|Page 12. Two young men walk along together, clad in capote-jackets made from Hudson's Bay blankets with matching leggings. Overall, each has wrapped himself in a robe. Both wear their hair in the Crow pompadour. The leading figure carries his gun reversed. Its brief length reflects the Indian practice of shortening the barrel for ease in handling. What may be a quiver of arrows protrudes behind his companion.|
Page 13. A rider in capote, who in dress resembles the second figure on the preceding page, rides one horse, with his robe wrapped around his waist, while leading a second, seen behind his mount.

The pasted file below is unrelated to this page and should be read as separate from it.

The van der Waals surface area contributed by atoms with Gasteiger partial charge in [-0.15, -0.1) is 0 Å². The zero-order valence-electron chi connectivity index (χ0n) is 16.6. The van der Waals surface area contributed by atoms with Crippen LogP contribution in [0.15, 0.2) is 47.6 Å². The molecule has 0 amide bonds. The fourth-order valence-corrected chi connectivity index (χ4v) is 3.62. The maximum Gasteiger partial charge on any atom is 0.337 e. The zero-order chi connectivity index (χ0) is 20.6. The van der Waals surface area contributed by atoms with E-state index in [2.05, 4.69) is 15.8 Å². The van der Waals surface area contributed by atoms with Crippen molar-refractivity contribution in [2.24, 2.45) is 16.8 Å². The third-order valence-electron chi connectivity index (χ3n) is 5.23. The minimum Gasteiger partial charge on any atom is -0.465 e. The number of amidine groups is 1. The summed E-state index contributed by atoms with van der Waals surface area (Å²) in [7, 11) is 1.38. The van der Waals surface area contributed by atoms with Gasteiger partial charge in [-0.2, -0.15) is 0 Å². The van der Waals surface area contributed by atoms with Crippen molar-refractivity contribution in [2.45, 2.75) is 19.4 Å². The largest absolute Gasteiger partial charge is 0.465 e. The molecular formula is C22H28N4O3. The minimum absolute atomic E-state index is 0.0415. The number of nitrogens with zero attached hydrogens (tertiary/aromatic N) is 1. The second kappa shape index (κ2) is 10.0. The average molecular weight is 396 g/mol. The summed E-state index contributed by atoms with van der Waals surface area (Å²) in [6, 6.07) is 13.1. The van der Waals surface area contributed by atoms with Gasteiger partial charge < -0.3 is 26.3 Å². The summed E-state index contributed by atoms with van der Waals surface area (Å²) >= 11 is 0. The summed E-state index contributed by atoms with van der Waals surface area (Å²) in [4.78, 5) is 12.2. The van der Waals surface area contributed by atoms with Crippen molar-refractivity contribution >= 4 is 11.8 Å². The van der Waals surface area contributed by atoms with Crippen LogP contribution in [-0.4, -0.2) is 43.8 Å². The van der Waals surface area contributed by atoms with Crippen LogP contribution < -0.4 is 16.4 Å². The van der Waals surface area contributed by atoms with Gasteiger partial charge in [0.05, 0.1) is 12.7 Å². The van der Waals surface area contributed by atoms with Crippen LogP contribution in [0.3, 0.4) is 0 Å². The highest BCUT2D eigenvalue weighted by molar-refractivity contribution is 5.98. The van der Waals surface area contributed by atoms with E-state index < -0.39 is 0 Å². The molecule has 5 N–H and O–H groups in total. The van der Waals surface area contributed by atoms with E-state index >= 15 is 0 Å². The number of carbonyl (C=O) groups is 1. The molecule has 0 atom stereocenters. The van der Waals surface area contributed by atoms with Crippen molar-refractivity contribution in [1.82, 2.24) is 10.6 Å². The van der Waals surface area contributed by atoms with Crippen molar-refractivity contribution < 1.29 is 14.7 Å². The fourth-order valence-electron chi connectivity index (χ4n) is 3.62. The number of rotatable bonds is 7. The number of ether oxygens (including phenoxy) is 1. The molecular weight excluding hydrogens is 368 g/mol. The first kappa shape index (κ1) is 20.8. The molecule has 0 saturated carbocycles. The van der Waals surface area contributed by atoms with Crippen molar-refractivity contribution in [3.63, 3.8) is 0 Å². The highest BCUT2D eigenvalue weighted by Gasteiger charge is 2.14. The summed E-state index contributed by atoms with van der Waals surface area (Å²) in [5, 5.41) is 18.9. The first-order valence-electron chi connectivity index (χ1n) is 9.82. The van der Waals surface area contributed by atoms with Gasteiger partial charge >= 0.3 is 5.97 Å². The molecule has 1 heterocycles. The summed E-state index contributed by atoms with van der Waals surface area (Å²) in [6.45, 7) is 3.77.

Since the rider's face is painted and his hair is tied up on top of his head, it is possible that he has been on a horse raid and is seen here with his booty.
|Page 13d. A scene with seven peaks looming in the background, rolling, forested country before, and a stream in the foreground. One thinks, though without conviction, of the Seven Devils which lie between the Snake and Salmon rivers, in the southern part of Nez Percé country.|
|Page 14. Mounted on a white steed, a handsome man rides easy. His hair is in Crow pompadour with side braids and back hair free. Bare to the waist, he wears a fringed plaid breechcloth, highly ornamented white cloth leggings, and decorated moccasins. In his left hand he carries a waisted bow and several arrows.|
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